Posts Tagged ‘OHSU researchers’

Oral antibiotics after C-section may reduce infection risk for obese women

The rate of obesity among U.S. women has been increasing, and obesity is associated with an increased risk of surgical-site infection following cesarean delivery. Research by Amy Valent, D.O., assistant professor of obstetrics and gynecology in the School of Medicine, and colleagues at the University of Cincinnati found that the rate of infection for women who received additional oral antibiotics after delivery was 6.4 percent. Women in the placebo group had a 15.4 percent rate … Read More

Motor neurons aren’t the only site for restoring locomotive function

Amyotrophic lateral sclerosis is the most common adult onset motor neuron disease for which there is no cure or treatment that significantly extends life. ALS causes the death of neurons that control voluntary muscles and is characterized by gradually worsening weakness, loss of motor function and, when the individual can no longer breathe, death. The only FDA-approved drug used to treat ALS prolongs on average the lifetime of a patient by two to three months. A feature in neurodegenerative diseases, including about 90 percent … Read More

OCTRI receives $37 million grant from the National Center for Advancing Translational Sciences

The National Institutes of Health has named OHSU’s Oregon Clinical & Translational Research Institute a recipient of 2017 Clinical and Translational Science Award (CTSA) grant. OCTRI was an original recipient of the program in 2006, and the new award provides more than $37 million in federal funding to support the Institute’s work over the next five years. OCTRI helps accelerate the translation of research into clinical use, medical practice and health policy, with the goal of improving the health of the … Read More

New findings show retinal development requires the protein dystroglycan

OHSU scientists have published a paper that provides new information on retinal development and visual system abnormalities present in dystroglycanopathy, a form of muscular dystrophy that results from defective function of the protein dystroglycan. Patients with severe forms of dystroglycanopathy frequently experience visual system problems in addition to other neurodevelopmental abnormalities. There is some understanding of dystroglycan’s influence on brain development, but its role in regulating retinal development has remained poorly understood. A team led … Read More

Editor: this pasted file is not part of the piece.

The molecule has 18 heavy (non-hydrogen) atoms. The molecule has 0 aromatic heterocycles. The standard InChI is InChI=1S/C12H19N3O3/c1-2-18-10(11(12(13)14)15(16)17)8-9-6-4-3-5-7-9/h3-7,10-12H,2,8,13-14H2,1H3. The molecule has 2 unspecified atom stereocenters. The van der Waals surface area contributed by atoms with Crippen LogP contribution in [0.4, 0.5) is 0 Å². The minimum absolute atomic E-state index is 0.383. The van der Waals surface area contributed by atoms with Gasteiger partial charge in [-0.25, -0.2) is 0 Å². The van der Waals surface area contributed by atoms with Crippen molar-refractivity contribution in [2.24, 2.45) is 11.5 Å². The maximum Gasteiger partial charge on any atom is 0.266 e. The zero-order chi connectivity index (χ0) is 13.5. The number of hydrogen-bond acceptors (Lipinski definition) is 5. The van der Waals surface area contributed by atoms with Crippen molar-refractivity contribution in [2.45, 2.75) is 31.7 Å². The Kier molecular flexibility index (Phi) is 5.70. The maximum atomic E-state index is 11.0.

Study suggests cosmic rays pose long-term risks for astronauts

For astronauts on long missions in deep space, the brain’s response to radiation exposure is an important concern. Cognitive and other impairments put crews at risk during space travel and may pose significant health hazards to space flight crews for years after a mission. A unique feature of the space radiation environment is the presence of galactic cosmic rays and solar particle events, both of which involve protons. Exposure to these will likely impact multiple … Read More

Research advocacy update: Owen McCarty represents Oregon at the American Heart Association You’re the Cure event

Owen McCarty, Ph.D.,FAHA, represented Oregon in a Washington D.C. research advocacy event in July. He joined a group of 330 advocates who met with 284 legislative offices as part of the 2017 American Heart Association You’re the Cure on the Hill. The team from Oregon included two patient advocates, Jane Staniford and Kellie Hill (pictured), as well as the Oregon AHA Director of Government Relations & Affairs, Christina Bodamer (left). They had a chance to meet with … Read More

Tracing the mechanisms of pain and empathy for pain

A new study finds a potential neural overlap between physically induced and socially transferred increased sensitivity to pain, or hyperalgesia. Previous research has shown that pain sensitivity associated with alcohol withdrawal can be communicated to nearby individuals by olfactory cues. But how this social transfer of pain occurs is not known. Scientists at OHSU have now demonstrated that pain and empathy for pain activate partially overlapping regions of the brain in mice and that those … Read More

Sex matters: OHSU researchers shine light on mechanisms of ischemic stroke

Sex—like age, weight, and underlying health conditions—is a biological variable that is often a critical factor when it comes to health. However, sex has been largely absent in research and this has led to an incomplete understanding of sex-based differences in disease processes and treatment therapies that are appropriate for men and women. Ischemic stroke is one of the diseases for which a lack of preclinical data on male and female subjects presents a critical … Read More

Arthur Vandenbark and team find treatment dose for MS is sex dependent

One of the main challenges in treating multiple sclerosis is reversing the effects of accumulated damage to the central nervous system. Damage to myelin, which coats and protects axons, and chronic axonal loss due to the absence of myelin are hallmarks of the disease. Most of the available drugs for MS are anti-inflammatory and used to treat the most common type of MS: relapsing-remitting. It is not clear to what extent these drugs help repair … Read More

High-fat diet in pregnancy can cause increased respiratory problems in children

By the time they are six, half of all children in the United States require medical attention because of wheezing and other respiratory symptoms. New research conducted at OHSU and published in Physiological Reports demonstrated that a maternal diet high in saturated fat plays a key role in programming airway hyperreactivity—a hallmark of asthma—in their offspring. Using a mouse model, this research supported findings in observational studies that associate maternal obesity and early life wheezing … Read More

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